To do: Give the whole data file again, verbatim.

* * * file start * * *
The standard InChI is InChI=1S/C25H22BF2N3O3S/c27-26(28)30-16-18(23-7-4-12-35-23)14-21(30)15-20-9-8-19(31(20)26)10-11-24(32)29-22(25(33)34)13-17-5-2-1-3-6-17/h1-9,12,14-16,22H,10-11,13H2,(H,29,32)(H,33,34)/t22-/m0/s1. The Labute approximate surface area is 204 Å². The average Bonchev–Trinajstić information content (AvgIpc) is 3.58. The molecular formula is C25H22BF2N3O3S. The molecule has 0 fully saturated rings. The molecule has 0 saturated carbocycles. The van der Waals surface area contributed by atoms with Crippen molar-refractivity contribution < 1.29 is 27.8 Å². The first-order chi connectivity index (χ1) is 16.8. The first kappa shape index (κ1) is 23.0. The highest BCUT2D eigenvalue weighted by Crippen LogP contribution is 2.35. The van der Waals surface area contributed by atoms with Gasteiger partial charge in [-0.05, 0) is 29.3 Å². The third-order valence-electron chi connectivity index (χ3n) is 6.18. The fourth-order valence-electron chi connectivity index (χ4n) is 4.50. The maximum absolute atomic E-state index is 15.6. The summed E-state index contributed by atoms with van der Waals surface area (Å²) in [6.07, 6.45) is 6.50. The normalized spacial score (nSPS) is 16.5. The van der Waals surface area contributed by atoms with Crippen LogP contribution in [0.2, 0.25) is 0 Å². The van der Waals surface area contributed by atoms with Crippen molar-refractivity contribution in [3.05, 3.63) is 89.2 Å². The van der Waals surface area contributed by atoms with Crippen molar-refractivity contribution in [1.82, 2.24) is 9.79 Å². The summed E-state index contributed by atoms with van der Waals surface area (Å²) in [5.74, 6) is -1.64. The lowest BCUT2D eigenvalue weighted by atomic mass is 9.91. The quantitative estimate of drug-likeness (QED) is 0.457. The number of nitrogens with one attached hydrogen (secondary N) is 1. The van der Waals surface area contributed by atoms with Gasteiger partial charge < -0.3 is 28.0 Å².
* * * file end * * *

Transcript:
The standard InChI is InChI=1S/C25H22BF2N3O3S/c27-26(28)30-16-18(23-7-4-12-35-23)14-21(30)15-20-9-8-19(31(20)26)10-11-24(32)29-22(25(33)34)13-17-5-2-1-3-6-17/h1-9,12,14-16,22H,10-11,13H2,(H,29,32)(H,33,34)/t22-/m0/s1. The Labute approximate surface area is 204 Å². The average Bonchev–Trinajstić information content (AvgIpc) is 3.58. The molecular formula is C25H22BF2N3O3S. The molecule has 0 fully saturated rings. The molecule has 0 saturated carbocycles. The van der Waals surface area contributed by atoms with Crippen molar-refractivity contribution < 1.29 is 27.8 Å². The first-order chi connectivity index (χ1) is 16.8. The first kappa shape index (κ1) is 23.0. The highest BCUT2D eigenvalue weighted by Crippen LogP contribution is 2.35. The van der Waals surface area contributed by atoms with Gasteiger partial charge in [-0.05, 0) is 29.3 Å². The third-order valence-electron chi connectivity index (χ3n) is 6.18. The fourth-order valence-electron chi connectivity index (χ4n) is 4.50. The maximum absolute atomic E-state index is 15.6. The summed E-state index contributed by atoms with van der Waals surface area (Å²) in [6.07, 6.45) is 6.50. The normalized spacial score (nSPS) is 16.5. The van der Waals surface area contributed by atoms with Crippen LogP contribution in [0.2, 0.25) is 0 Å². The van der Waals surface area contributed by atoms with Crippen molar-refractivity contribution in [3.05, 3.63) is 89.2 Å². The van der Waals surface area contributed by atoms with Crippen molar-refractivity contribution in [1.82, 2.24) is 9.79 Å². The summed E-state index contributed by atoms with van der Waals surface area (Å²) in [5.74, 6) is -1.64. The lowest BCUT2D eigenvalue weighted by atomic mass is 9.91. The quantitative estimate of drug-likeness (QED) is 0.457. The number of nitrogens with one attached hydrogen (secondary N) is 1. The van der Waals surface area contributed by atoms with Gasteiger partial charge < -0.3 is 28.0 Å².